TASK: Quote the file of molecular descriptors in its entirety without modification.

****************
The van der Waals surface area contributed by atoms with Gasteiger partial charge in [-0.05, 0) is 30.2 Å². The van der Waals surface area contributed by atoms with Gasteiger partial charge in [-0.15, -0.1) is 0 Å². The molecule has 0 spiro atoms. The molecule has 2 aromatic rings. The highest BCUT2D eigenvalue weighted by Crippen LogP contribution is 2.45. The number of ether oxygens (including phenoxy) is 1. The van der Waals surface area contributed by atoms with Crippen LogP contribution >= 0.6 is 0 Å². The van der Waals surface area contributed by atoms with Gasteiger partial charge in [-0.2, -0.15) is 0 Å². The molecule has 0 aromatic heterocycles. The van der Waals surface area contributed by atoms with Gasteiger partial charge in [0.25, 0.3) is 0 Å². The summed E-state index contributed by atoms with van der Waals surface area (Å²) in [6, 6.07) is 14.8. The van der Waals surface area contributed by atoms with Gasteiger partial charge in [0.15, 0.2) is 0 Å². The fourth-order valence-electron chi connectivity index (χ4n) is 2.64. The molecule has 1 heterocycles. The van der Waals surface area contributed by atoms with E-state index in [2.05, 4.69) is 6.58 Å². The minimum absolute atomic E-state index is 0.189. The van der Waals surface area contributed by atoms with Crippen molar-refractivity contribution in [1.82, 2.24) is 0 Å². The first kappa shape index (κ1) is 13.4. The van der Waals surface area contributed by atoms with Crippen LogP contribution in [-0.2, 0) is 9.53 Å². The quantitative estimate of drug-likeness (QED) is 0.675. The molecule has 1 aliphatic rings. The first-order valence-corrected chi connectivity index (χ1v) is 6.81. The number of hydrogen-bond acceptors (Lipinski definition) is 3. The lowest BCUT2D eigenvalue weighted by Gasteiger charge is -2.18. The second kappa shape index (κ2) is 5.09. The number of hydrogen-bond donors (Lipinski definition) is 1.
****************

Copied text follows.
The van der Waals surface area contributed by atoms with Gasteiger partial charge in [-0.05, 0) is 30.2 Å². The van der Waals surface area contributed by atoms with Gasteiger partial charge in [-0.15, -0.1) is 0 Å². The molecule has 0 spiro atoms. The molecule has 2 aromatic rings. The highest BCUT2D eigenvalue weighted by Crippen LogP contribution is 2.45. The number of ether oxygens (including phenoxy) is 1. The van der Waals surface area contributed by atoms with Crippen LogP contribution >= 0.6 is 0 Å². The van der Waals surface area contributed by atoms with Gasteiger partial charge in [-0.2, -0.15) is 0 Å². The molecule has 0 aromatic heterocycles. The van der Waals surface area contributed by atoms with Gasteiger partial charge in [0.25, 0.3) is 0 Å². The summed E-state index contributed by atoms with van der Waals surface area (Å²) in [6, 6.07) is 14.8. The van der Waals surface area contributed by atoms with Gasteiger partial charge in [0.15, 0.2) is 0 Å². The fourth-order valence-electron chi connectivity index (χ4n) is 2.64. The molecule has 1 heterocycles. The van der Waals surface area contributed by atoms with E-state index in [2.05, 4.69) is 6.58 Å². The minimum absolute atomic E-state index is 0.189. The van der Waals surface area contributed by atoms with Crippen molar-refractivity contribution in [1.82, 2.24) is 0 Å². The first kappa shape index (κ1) is 13.4. The van der Waals surface area contributed by atoms with Crippen LogP contribution in [-0.2, 0) is 9.53 Å². The quantitative estimate of drug-likeness (QED) is 0.675. The molecule has 1 aliphatic rings. The first-order valence-corrected chi connectivity index (χ1v) is 6.81. The number of hydrogen-bond acceptors (Lipinski definition) is 3. The lowest BCUT2D eigenvalue weighted by Gasteiger charge is -2.18. The second kappa shape index (κ2) is 5.09. The number of hydrogen-bond donors (Lipinski definition) is 1.